I’m not saying there’s anything wrong with it, but it isn’t natural, is it?

I don’t quite remember when I first had the feelings that brought me here. I suppose I’d first heard about that sort of thing from magazines that I’d found lying around in the haunted house up the street. Pictures of people in strange poses with odd expressions, questions in the playground resulting in nonsense answers about bleeding and teeth falling out, then being shushed at the dinner table. Later, furtive experimentation in bedrooms, then trips into the woods and long walks through graveyards. There were always rumours about some parts of town to be investigated, hurriedly walking past the subject of my otherwise sidling investigation. Then high school, advanced classes at a local college an escape of sorts, and suddenly there was a hint that there were others. I found magazines on the top shelves of shops advertising other shops, other magazines. Old jokes half comprehended were suddenly explained by some new sensation or another. Worries from parents, and a girlfriend or two to calm them down. I brought one of them home to spend the meal horrified, saliva and warm food rushing from her mouth as she talked before swallowing.

I did a lot of reading. My course led me to that quote from Oscar Wilde; “Getting rid of us buggers is difficult work”. The department was quite enlightened about that sort thing, and I started to look at my teachers in a new light, when I could escape the torments of my classmates. I found a society at the local polytechnic hiding behind a noncommittal acronym. Their intentions were a little worrying, but I learned enough from them to find out more. I heard about the laws passed years ago, the various measures in Roman law that some people said would be exceptions, the stuff about tolerance zones, the martyrs, all remotely, ’zines and coded messages in the letter pages of magazines the skeleton of a life. Then I started to hear about a nightclub nearby, somehow operating with the consent of the council. I had to go. I wanted to know if what I felt was real.

The thing of it is, I’d grown up with these feelings after the bathhouse generation had passed on. Any number of relatively famous figures had become skeletal and dropped out of sight, almost all at once. Some blamed a cult, a theory discussed in fetishistic detail in some of the ’zines. Others blamed a disease, a so-called social plague, that would spread from the seedy pickup joints to kill everyone with loose morals, and all because of some damned monkey. Others said that it was a result of population pressure, that it was a sign of the end times. All I knew was that I was interested. Before them, of course, there’d been the conditions that had produced some measure of openness, the riots in New York when they broke the stone wall, shuffling groups on the street milling around. By the time I arrived the first of a new breed were starting to show, professionals in expensive suits and shoes, with winning smiles and a sure touch. They even showed up on television, a far cry from the ghosts I’d tracked through their influence on English Literature. I didn’t realise the connection between the two until I saw an innuendo filled letter turn up in Smash Hits.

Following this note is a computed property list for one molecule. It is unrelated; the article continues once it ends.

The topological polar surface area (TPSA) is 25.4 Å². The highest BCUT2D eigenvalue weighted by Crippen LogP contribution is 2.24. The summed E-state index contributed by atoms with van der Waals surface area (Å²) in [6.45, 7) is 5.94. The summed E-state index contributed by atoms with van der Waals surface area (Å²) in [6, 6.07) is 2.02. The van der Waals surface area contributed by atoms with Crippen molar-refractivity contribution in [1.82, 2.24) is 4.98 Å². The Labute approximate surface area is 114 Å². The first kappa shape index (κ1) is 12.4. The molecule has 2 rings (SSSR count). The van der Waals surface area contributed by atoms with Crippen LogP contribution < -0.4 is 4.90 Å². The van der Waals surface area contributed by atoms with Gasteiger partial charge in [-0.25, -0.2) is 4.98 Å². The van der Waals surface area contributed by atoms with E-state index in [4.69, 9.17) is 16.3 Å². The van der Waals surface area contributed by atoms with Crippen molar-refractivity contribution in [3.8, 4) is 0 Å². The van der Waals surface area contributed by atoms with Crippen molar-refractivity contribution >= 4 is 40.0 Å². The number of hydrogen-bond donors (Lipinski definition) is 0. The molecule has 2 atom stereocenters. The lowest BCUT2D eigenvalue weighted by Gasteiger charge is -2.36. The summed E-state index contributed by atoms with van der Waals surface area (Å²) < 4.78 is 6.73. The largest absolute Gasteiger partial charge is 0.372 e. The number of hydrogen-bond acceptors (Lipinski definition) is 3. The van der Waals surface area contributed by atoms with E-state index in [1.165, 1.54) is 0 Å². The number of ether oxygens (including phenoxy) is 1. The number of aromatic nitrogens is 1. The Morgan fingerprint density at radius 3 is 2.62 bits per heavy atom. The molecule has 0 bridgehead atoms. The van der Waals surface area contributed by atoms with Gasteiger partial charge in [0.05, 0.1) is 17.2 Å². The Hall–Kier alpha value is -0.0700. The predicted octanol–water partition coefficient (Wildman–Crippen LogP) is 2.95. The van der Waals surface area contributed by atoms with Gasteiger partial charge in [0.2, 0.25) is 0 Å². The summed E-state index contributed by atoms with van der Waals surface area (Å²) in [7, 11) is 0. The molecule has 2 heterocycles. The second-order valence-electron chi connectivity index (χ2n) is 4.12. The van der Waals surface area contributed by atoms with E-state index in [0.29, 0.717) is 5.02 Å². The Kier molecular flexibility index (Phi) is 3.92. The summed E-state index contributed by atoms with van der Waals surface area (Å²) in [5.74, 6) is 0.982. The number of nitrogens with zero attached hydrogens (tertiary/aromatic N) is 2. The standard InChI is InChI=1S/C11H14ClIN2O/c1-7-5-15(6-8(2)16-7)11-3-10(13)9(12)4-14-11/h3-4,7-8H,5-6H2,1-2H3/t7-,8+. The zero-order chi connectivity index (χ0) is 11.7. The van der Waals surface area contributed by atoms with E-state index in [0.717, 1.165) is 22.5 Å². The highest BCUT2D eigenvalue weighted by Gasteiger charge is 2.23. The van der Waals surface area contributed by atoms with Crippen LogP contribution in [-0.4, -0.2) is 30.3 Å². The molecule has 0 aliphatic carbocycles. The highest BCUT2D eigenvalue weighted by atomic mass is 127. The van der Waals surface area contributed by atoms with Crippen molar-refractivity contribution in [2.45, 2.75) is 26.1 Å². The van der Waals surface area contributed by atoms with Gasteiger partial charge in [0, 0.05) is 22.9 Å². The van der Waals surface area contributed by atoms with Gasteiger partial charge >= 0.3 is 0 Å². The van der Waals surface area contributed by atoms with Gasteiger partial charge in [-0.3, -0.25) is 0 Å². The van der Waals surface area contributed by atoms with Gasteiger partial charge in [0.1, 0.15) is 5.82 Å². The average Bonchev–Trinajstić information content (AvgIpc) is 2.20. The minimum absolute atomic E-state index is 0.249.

I was in a pub in the rougher side of the town next door, deep in sailor country, when I got a flyer for the club. I was still unsure about taking a step over the threshold, nursing my drink, when I heard a rustle behind me. By the time I turned they’d moved through the scrum at the bar, leaving leaflets on the table. Marilyn Monroe stared up at me, and I had to look. The back had the details - members only, proof of age required, admission £5. Not a small amount in those days either. Membership details available on request, it said. Address somewhere closer to the docks than here. As I was reading someone grabbed the flyer from me, and I looked up into the eyes of a drunken pastor, his collar awry. “Be careful young man!” he cried. “They corrupt as they seduce! You’ll be damned if they get your claws into you!” His shouting aggravated the rest of the pub, diligently tracking the football results from the radio. Before he could continue he was ushered into a corner, and quietened with a brandy. I left.

You can find the complete version of I’m not saying there’s anything wrong with it, but it isn’t natural, is it? in issue 48 of TBD.

Andrew Robertson